Saturday, August 6, 2011

Saturday Review: Sumitomo Protest Continues, Ansaldo CEO Resigns, Critic Rolls Out Statistics

Houston's classic hub-and-spoke highway system.
Rail critics are heartened by any news that’s short of brilliantly positive for the Honolulu project, so Sumitomo's protest of the city’s award of the car manufacturing and system O&M contract to Ansaldo cheers them up. Even cheerier was the resignation of Ansaldo’s CEO amid reports of corporate turmoil.

But what really gets chief rail opponent Cliff Slater going is any opportunity to slice off a thin layer of statistics and use it as proof that rail transit is failing all around the country and will fail here, too. (See our aggregation site for past discussions of Mr. Slater’s approach.)

Mr. Slater’s latest post at (dated July 29th) observes that “Houston has 20 percent less bus and rail transit riders today than it had 10 years ago when it had only a bus system. This has happened despite building a rail transit system and having a 26 percent increase in population…. Should Honolulu be worried just because other rail lines have only achieved 60 percent of the ridership their cities had forecast? You bet.”

This is classic Cliff Slater – floating a statistic without any context, explanation or background and then standing back to let it sink in. (See his July 2010 interview with Civil Beat for a typical example.)

Honolulu Isn’t Houston!

We decided to compare Houston and Honolulu for their geography and the highway systems that have been developed to serve both cities. Houston’s layout is at the top of this post; Honolulu’s is below.

Thankfully, Honolulu isn’t Houston, and we can be glad, but we must admit that Houstonians do have it all over Oahu residents in one category – highway options. It's impossible to over-emphasize the contrast.

Houston suburbs stretch for miles in every direction. The city’s freeways provide multiple highway alternatives for residents to reach their destinations. Here’s a portion of what Wikipedia says about Houston’s highway system:

"Houston freeways are heavily traveled and often under construction to meet the demands of continuing growth. Interstate 45 south has been in a continuous state of construction, in one portion or another, almost since the first segment, the Gulf Freeway—Texas's first freeway—was opened in 1948…. Houston has a hub-and-spoke freeway structure with multiple loops. The innermost is Interstate 610, forming approximately a 10-mile-diameter (16 km) loop around downtown. The roughly square "Loop-610" is quartered into "North Loop," "South Loop," "West Loop," and "East Loop." The roads of Beltway 8 and their freeway core, the Sam Houston Tollway, are the next loop, at a diameter of roughly 25 miles. A proposed highway project, State Highway 99 (The Grand Parkway), would form a third loop outside of Houston, though some sections of this project have been controversial. As of 2007, the completed portion of State Highway 99 runs from just north of Interstate 10, west of Houston, to U.S. Highway 59 in Sugar Land, southwest of Houston, and was completed in 1994. The next portion to be constructed is from the current terminus at U.S. Highway 59 to State Highway 288 in Brazoria County."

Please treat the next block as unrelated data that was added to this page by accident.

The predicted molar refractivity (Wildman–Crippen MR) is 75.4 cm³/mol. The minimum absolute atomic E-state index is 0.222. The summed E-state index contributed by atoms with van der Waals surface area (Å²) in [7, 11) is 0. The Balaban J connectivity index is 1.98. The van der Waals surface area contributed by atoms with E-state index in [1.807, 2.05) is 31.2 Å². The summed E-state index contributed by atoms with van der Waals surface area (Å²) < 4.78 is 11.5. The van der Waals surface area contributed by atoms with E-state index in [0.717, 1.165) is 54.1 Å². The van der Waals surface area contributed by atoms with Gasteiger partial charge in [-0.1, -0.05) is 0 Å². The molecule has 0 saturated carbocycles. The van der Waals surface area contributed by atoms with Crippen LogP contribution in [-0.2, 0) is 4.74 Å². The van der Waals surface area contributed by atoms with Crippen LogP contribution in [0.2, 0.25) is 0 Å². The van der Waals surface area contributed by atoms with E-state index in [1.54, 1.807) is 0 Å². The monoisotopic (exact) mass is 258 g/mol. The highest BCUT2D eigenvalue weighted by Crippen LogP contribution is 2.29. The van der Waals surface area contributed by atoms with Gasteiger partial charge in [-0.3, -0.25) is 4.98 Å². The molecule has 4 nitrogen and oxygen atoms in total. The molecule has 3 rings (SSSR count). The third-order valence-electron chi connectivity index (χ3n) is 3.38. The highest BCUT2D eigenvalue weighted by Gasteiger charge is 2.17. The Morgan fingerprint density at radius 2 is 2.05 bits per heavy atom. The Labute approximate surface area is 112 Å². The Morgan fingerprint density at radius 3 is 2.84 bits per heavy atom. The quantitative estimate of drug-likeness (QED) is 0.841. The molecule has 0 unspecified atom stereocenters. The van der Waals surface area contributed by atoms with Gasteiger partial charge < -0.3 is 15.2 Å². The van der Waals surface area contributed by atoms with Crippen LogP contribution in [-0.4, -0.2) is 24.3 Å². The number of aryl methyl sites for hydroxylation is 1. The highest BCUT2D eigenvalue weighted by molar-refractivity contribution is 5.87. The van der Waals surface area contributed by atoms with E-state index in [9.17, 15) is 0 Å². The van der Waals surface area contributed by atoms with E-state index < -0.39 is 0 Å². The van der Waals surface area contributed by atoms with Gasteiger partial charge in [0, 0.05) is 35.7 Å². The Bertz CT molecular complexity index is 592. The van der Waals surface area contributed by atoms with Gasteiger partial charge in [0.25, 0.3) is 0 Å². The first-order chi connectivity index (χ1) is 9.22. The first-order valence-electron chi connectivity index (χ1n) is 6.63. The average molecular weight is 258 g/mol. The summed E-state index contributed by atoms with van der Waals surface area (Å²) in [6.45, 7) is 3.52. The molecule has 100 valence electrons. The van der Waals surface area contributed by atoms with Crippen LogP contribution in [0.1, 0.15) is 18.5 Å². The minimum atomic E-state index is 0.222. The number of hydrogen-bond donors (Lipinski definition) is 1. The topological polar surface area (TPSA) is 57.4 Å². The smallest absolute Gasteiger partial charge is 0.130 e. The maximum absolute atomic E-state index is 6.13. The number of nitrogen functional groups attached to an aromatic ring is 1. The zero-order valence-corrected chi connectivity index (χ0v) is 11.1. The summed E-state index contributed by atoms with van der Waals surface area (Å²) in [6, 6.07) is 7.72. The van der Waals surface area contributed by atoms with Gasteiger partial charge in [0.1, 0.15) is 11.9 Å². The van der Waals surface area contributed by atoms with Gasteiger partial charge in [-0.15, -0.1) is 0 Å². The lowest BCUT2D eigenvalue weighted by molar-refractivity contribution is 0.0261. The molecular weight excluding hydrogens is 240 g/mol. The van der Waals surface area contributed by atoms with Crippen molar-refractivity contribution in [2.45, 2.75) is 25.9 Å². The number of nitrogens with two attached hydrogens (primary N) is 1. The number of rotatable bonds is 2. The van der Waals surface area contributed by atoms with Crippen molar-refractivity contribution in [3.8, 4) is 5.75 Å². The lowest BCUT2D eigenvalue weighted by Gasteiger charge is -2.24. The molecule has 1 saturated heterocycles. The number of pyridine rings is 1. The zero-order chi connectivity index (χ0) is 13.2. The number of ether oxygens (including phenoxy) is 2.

We could go on, but why bother? Houston’s dissimilarities with Honolulu’s long and narrow urban corridor bounded by mountains and the Pacific Ocean are so great they're almost laughable.

Even transit backers acknowledge that the privately owned automobile is usually the first preference when travel options are compared. Texans are probably the most independent-minded of all Americans, or so they tell us, and are first to demand and defend their right to drive their own cars anywhere they want. They wanted highways, and it’s highways they have.

West Oahu residents have one freeway linking them to downtown – ONE! – and options to build more are slim to none. We live on an island and are happy to be here, but traffic is bad and getting worse. Even the Texas Transportation Institute says Honolulu has some of the worst congestion in the country.

So Mr. Slater’s statistics gambit once again is exposed for what it is – an intellectually dishonest attempt to sway public opinion on Oahu by using Houston’s experience as a predictor of failure for Honolulu rail. He would have made as much sense comparing Honolulu to Jupiter or Mars.
One freeway links west Oahu's Second City with Honolulu.
There's no better example of what near-total reliance on a single freeway can mean than the September 6, 2006 mishap on Honolulu's H-1. The gridlock was so big and so bad that some motorists abandoned their cars and walked. Others drove to the windward side and around the entire island to get home. Still others spent the night in a hotel. Had Honolulu's rail system been in operation, tens of thousands of commuters would have made the trip home on time and without incident.

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